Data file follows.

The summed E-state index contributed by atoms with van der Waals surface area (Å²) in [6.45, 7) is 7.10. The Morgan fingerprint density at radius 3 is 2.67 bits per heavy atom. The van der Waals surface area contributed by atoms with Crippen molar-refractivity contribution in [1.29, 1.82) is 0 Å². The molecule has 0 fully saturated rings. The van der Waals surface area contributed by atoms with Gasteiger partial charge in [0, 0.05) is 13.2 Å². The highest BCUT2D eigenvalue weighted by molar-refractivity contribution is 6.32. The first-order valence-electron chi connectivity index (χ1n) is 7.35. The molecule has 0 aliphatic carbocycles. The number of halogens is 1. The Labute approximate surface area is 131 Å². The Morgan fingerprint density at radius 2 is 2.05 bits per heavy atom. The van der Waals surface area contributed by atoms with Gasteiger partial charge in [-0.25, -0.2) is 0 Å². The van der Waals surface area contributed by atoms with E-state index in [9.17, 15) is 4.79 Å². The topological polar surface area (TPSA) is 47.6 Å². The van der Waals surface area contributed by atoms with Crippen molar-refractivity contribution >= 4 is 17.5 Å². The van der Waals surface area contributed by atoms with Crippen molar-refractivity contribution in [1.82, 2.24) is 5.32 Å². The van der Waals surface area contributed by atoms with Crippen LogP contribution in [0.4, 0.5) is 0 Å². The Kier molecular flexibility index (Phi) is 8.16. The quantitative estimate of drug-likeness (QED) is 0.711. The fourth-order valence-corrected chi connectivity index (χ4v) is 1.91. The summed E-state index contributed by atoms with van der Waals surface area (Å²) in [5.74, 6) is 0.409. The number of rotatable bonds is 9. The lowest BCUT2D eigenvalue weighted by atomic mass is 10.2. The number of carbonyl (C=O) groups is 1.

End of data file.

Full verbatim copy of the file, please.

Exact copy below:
The summed E-state index contributed by atoms with van der Waals surface area (Å²) in [6.45, 7) is 7.10. The Morgan fingerprint density at radius 3 is 2.67 bits per heavy atom. The van der Waals surface area contributed by atoms with Crippen molar-refractivity contribution in [1.29, 1.82) is 0 Å². The molecule has 0 fully saturated rings. The van der Waals surface area contributed by atoms with Gasteiger partial charge in [0, 0.05) is 13.2 Å². The highest BCUT2D eigenvalue weighted by molar-refractivity contribution is 6.32. The first-order valence-electron chi connectivity index (χ1n) is 7.35. The molecule has 0 aliphatic carbocycles. The number of halogens is 1. The Labute approximate surface area is 131 Å². The Morgan fingerprint density at radius 2 is 2.05 bits per heavy atom. The van der Waals surface area contributed by atoms with Gasteiger partial charge in [-0.25, -0.2) is 0 Å². The van der Waals surface area contributed by atoms with E-state index in [9.17, 15) is 4.79 Å². The topological polar surface area (TPSA) is 47.6 Å². The van der Waals surface area contributed by atoms with Crippen molar-refractivity contribution >= 4 is 17.5 Å². The van der Waals surface area contributed by atoms with Crippen molar-refractivity contribution in [1.82, 2.24) is 5.32 Å². The van der Waals surface area contributed by atoms with Crippen LogP contribution in [0.4, 0.5) is 0 Å². The Kier molecular flexibility index (Phi) is 8.16. The quantitative estimate of drug-likeness (QED) is 0.711. The fourth-order valence-corrected chi connectivity index (χ4v) is 1.91. The summed E-state index contributed by atoms with van der Waals surface area (Å²) in [5.74, 6) is 0.409. The number of rotatable bonds is 9. The lowest BCUT2D eigenvalue weighted by atomic mass is 10.2. The number of carbonyl (C=O) groups is 1.